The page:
NATA often comments on proposed rules and regulations that may affect the athletic training profession. If you would like to view the comments, please contact the Government Affairs Department.
Custom Fit Orthotics Rule
On January 11, 2017, the Centers for Medicare and Medicaid Services (CMS) released the Establishment of Special Payment Provisions and Requirements for Qualified Practitioners and Qualified Suppliers of Prosthetics and Custom-Fabricated Orthotics (CMS-6012-P) (pdf) proposed rule.
The proposed rule specifies the qualifications needed for qualified practitioners to furnish prosthetics and custom-fabricated orthotics; the accreditation requirements that qualified suppliers must meet in order to bill for prosthetics and custom-fabricated orthotics; the requirements that an organization must meet in order to accredit qualified suppliers to bill for prosthetics and custom-fabricated orthotics; and the timeframe by which qualified practitioners and qualified suppliers must meet the applicable licensure, certification, and accreditation requirements. Comments are due on March 13, 2017.
NATA will be submitting formal comments on the rule.
NATA's Response to CMS Proposal Defining Health Professionals Who Can Self-Adjust Orthotics
NATA President Jim Thornton formed a task force made up of NATA members and other experts in the area of orthotics to work with NATA staff to respond to this issue. The task force and NATA staff collected data and information to respond directly to each of the items CMS proposed as part of their rationale for the rule change. The task force and staff worked together to draft a formal comment letter from NATA to CMS making the argument that athletic trainers are more than qualified to perform these services.
NATA reached out to physician organizations, health professional groups, manufacturers, smaller employers of athletic trainers, and individual physician practices that were willing to collaborate in reaching out to CMS and Capitol Hill.
It is important to note that NATA did not seek a full grassroots effort from the membership because this is a regulatory/rulemaking issue and not a legislative issue that would benefit from members on the Hill hearing from their constituents.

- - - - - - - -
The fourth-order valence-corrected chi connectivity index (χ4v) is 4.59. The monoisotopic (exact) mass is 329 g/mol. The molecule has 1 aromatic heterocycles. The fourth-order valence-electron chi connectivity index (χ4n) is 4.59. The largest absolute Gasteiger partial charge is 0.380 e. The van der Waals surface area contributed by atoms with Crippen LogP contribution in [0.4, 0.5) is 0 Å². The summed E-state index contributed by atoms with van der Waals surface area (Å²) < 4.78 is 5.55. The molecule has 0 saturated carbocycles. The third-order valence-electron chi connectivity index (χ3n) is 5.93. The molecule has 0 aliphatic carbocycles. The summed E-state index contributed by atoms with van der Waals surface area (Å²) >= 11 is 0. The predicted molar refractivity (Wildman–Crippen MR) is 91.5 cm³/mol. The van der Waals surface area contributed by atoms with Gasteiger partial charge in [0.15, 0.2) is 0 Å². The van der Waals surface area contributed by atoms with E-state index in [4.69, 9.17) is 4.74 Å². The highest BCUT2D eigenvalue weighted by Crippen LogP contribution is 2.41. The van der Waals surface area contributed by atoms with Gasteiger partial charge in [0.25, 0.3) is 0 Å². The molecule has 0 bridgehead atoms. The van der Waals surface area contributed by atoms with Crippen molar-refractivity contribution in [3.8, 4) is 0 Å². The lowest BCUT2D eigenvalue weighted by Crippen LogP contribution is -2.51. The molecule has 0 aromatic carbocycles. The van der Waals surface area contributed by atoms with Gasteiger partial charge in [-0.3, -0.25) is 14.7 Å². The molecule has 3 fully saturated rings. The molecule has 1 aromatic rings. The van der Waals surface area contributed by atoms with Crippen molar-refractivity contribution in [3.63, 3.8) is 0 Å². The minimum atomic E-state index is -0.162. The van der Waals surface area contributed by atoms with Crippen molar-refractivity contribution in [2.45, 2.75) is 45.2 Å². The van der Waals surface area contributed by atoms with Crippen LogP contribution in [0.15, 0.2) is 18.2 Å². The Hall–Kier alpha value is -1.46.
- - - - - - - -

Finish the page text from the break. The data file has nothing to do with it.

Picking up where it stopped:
However, NATA staff and industry partners did pursue a targeted Hill strategy. They met with key Members of Congress on the Senate Finance Committee and House Ways and Means Committees. NATA received support from a Member of Congress who is a medical professional with experience working with athletic trainers who agreed to lead an effort to secure a Congressional sign-on letter to CMS in support of including athletic trainers as a health profession with “specialized training.”
Overview of the Issue
On July 2, 2014 the Centers for Medicare and Medicaid Services (CMS) released a proposed rule for public comment that has serious consequences for athletic trainers if enacted as written. NATA quickly formed a task force to fully research the issue and provide a comprehensive strategy for response. The proposed rule relates to the coverage and payment of durable medical equipment, prosthetics, orthotics, and supplies (DMEPOS). Specifically, the rule updates the definition of minimal self-adjustment of orthotics by defining those health professionals that have “specialized training” needed to provide custom fitting services if providers are not certified orthotists.
This rule, if it were to go into effect, would exclude athletic trainers from the ability to perform services that are clearly part of their education, training, and clinical experience. Obviously, these services are a core element of the role and history of athletic trainers.
We firmly believe that athletic trainers meet these same requirements and should not be excluded from performing services that are directly related to their clinical expertise, education, training, and experience.
NATA comment letter to CMS, September 2, 2014 (pdf)
BOC comment letter to CMS, September 2, 2014 (pdf)
CAATE comment letter to CMS, September 2, 2014 (pdf)
AAOE comment letter to CMS, July 28, 2014 (pdf)
AOSSM comment letter to CMS, August 19, 2014 (pdf)
AMSSM comment letter to CMS, August 29, 2014 (pdf)
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- Title IX and Intercollegiate Athletics, Department of Education Policy Interpretation